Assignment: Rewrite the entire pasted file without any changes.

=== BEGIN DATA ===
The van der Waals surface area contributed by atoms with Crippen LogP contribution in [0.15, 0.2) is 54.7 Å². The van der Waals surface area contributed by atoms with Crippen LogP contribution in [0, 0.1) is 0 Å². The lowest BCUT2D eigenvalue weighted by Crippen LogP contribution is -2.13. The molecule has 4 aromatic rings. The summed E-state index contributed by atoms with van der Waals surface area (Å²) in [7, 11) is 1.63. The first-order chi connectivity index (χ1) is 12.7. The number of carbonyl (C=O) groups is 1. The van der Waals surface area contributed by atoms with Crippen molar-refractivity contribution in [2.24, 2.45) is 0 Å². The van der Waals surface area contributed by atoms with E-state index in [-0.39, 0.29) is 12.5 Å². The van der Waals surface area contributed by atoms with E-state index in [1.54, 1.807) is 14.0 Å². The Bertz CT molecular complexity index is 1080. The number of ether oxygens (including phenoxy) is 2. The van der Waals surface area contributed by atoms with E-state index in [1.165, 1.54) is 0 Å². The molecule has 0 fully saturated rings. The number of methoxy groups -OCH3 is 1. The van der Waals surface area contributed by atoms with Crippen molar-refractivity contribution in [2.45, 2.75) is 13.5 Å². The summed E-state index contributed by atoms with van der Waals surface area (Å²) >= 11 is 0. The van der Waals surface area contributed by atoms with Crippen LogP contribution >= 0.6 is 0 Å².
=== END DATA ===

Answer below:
The van der Waals surface area contributed by atoms with Crippen LogP contribution in [0.15, 0.2) is 54.7 Å². The van der Waals surface area contributed by atoms with Crippen LogP contribution in [0, 0.1) is 0 Å². The lowest BCUT2D eigenvalue weighted by Crippen LogP contribution is -2.13. The molecule has 4 aromatic rings. The summed E-state index contributed by atoms with van der Waals surface area (Å²) in [7, 11) is 1.63. The first-order chi connectivity index (χ1) is 12.7. The number of carbonyl (C=O) groups is 1. The van der Waals surface area contributed by atoms with Crippen molar-refractivity contribution in [2.24, 2.45) is 0 Å². The van der Waals surface area contributed by atoms with E-state index in [-0.39, 0.29) is 12.5 Å². The van der Waals surface area contributed by atoms with E-state index in [1.54, 1.807) is 14.0 Å². The Bertz CT molecular complexity index is 1080. The number of ether oxygens (including phenoxy) is 2. The van der Waals surface area contributed by atoms with E-state index in [1.165, 1.54) is 0 Å². The molecule has 0 fully saturated rings. The number of methoxy groups -OCH3 is 1. The van der Waals surface area contributed by atoms with Crippen molar-refractivity contribution in [2.45, 2.75) is 13.5 Å². The summed E-state index contributed by atoms with van der Waals surface area (Å²) >= 11 is 0. The van der Waals surface area contributed by atoms with Crippen LogP contribution >= 0.6 is 0 Å².